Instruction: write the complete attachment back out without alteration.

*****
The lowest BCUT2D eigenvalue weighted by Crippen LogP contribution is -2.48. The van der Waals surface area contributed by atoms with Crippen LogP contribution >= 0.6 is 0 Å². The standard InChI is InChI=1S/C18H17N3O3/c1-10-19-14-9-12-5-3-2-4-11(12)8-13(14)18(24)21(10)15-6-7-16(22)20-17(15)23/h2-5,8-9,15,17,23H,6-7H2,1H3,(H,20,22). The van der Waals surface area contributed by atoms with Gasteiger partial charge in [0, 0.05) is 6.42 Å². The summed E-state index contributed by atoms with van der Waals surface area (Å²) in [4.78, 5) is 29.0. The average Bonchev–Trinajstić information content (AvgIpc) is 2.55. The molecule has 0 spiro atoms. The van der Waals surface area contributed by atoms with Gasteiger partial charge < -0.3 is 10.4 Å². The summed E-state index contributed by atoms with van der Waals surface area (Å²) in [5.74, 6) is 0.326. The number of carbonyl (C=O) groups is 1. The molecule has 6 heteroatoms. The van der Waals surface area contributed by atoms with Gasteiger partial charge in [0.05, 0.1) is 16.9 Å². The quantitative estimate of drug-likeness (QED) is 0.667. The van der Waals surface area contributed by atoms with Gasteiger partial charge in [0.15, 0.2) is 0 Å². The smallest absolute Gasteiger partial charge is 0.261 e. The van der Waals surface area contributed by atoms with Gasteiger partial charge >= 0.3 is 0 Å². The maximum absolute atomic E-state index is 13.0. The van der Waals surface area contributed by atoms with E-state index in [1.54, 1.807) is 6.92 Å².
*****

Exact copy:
The lowest BCUT2D eigenvalue weighted by Crippen LogP contribution is -2.48. The van der Waals surface area contributed by atoms with Crippen LogP contribution >= 0.6 is 0 Å². The standard InChI is InChI=1S/C18H17N3O3/c1-10-19-14-9-12-5-3-2-4-11(12)8-13(14)18(24)21(10)15-6-7-16(22)20-17(15)23/h2-5,8-9,15,17,23H,6-7H2,1H3,(H,20,22). The van der Waals surface area contributed by atoms with Gasteiger partial charge in [0, 0.05) is 6.42 Å². The summed E-state index contributed by atoms with van der Waals surface area (Å²) in [4.78, 5) is 29.0. The average Bonchev–Trinajstić information content (AvgIpc) is 2.55. The molecule has 0 spiro atoms. The van der Waals surface area contributed by atoms with Gasteiger partial charge < -0.3 is 10.4 Å². The summed E-state index contributed by atoms with van der Waals surface area (Å²) in [5.74, 6) is 0.326. The number of carbonyl (C=O) groups is 1. The molecule has 6 heteroatoms. The van der Waals surface area contributed by atoms with Gasteiger partial charge in [0.05, 0.1) is 16.9 Å². The quantitative estimate of drug-likeness (QED) is 0.667. The van der Waals surface area contributed by atoms with Gasteiger partial charge in [0.15, 0.2) is 0 Å². The smallest absolute Gasteiger partial charge is 0.261 e. The van der Waals surface area contributed by atoms with Gasteiger partial charge >= 0.3 is 0 Å². The maximum absolute atomic E-state index is 13.0. The van der Waals surface area contributed by atoms with E-state index in [1.54, 1.807) is 6.92 Å².